She did weekly volunteer work at Northeastern Elementary's Library until the state decided that all library help must be certified.  Frances also worked with handicapped people until the same ruling was applied to that work.  She spent time in Pennock's Pediatrics Department, visiting with children until rules changed and family members were allowed to stay with the young patients.  But she didn't leave the hospital.  She continues to spend Wednesdays there as a volunteer courier.  She follows eight routes every hour on the hour, picking up and delivering folders, papers, specimens and whatever else needs transporting.  Sometimes she delivers mail and flowers if the regular escorts are busy.

"I don't run anymore, though.  Now I go slower and use the elevator." said Frances.  "I love it. Wednesday is my day out." The hospital, or at least the surgical waiting room, benefits from Frances' work in another way.  She usually bakes a dozen or so cookies for the friends and family members who wait there during an operation.

She also bakes for other people , including recently windowed women.  Seven years ago, Frances developed breast cancer and underwent the first of three major surgeries in a year.  As her medications and treatments increased, her pace and volunteer time decreased.  But she didn't slow down for long.

Recovered, Frances picked up the pace again.  She even fit in a four week tour of Ireland with her mother and five nuns.  The group is planning a return trip to the Emerald Isle next year and Frances hopes she will be able to join them.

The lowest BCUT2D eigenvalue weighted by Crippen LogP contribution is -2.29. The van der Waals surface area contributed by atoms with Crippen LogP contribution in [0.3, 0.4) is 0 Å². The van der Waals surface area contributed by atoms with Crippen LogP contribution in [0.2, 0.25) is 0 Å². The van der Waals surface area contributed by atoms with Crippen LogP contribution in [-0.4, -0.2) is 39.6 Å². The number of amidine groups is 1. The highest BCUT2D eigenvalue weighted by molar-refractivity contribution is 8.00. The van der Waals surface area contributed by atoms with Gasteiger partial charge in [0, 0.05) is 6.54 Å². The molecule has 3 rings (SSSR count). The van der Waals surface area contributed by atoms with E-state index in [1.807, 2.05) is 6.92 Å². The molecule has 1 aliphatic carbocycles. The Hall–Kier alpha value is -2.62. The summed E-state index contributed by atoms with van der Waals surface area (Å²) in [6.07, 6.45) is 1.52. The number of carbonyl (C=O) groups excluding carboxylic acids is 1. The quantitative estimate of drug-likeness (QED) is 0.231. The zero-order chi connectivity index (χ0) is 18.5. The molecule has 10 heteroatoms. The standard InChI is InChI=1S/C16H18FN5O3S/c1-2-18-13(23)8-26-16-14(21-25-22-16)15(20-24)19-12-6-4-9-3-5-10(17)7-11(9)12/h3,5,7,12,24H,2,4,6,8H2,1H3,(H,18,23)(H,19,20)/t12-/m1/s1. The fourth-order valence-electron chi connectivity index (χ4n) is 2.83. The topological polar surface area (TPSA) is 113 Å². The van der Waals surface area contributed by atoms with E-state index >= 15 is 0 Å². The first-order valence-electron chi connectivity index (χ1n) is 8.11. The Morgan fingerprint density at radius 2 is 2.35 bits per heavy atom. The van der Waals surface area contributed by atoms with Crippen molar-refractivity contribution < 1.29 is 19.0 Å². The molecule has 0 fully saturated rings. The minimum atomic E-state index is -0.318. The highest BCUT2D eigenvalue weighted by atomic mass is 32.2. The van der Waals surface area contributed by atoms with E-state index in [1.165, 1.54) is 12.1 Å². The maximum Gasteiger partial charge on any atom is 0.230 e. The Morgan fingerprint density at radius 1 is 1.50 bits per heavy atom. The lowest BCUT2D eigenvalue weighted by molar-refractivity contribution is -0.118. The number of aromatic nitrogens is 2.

One of the new projects she took on was working with Barry County Hospice.  A half dozen patients were in her care.  She would sit with them, wash dishes or do other small chores while the main caretaker left for a few hours.  "I really enjoyed that." related Frances. "To me that was something I really wanted to do. I'd been there.  I'd had chemotherapy.  I'd had radiology. I had had cancer before.  I felt I knew more about how people felt when they were ill.  I didn't think I'd die of cancer when I was taking care of them, but I still felt I understood them.  It's something that's hard to tell people how you feel, but if you've been there, you know."

Frances said she thought the work was good therapy for her, even though she thought she had beaten cancer.  After several years of being free of the disease, she started suffering from pains in her side and back.  X-rays in March showed that the breast cancer had reappeared in her spine and in one rib.

Frances is being treated with an experimental drug that has been relatively successful.  She's waiting to see if she can overcome cancer again.  To combat emotional stress that accompanies cancer, she took a six week "I Can Cope" course after her first bout.  She later was a charter member of the Focus on Living, a local cancer support group.  She was in charge of telephoning people for monthly meetings and tried new dessert recipes on the group.

"You go and talk to other people.  You think you've got troubles and then you hear what other people are going through." she said.

In better health, she did double-time for Barry County Red Cross.  She volunteered at the blood drives for 10 years, registering donors and donating enough blood to earn a four gallon pin.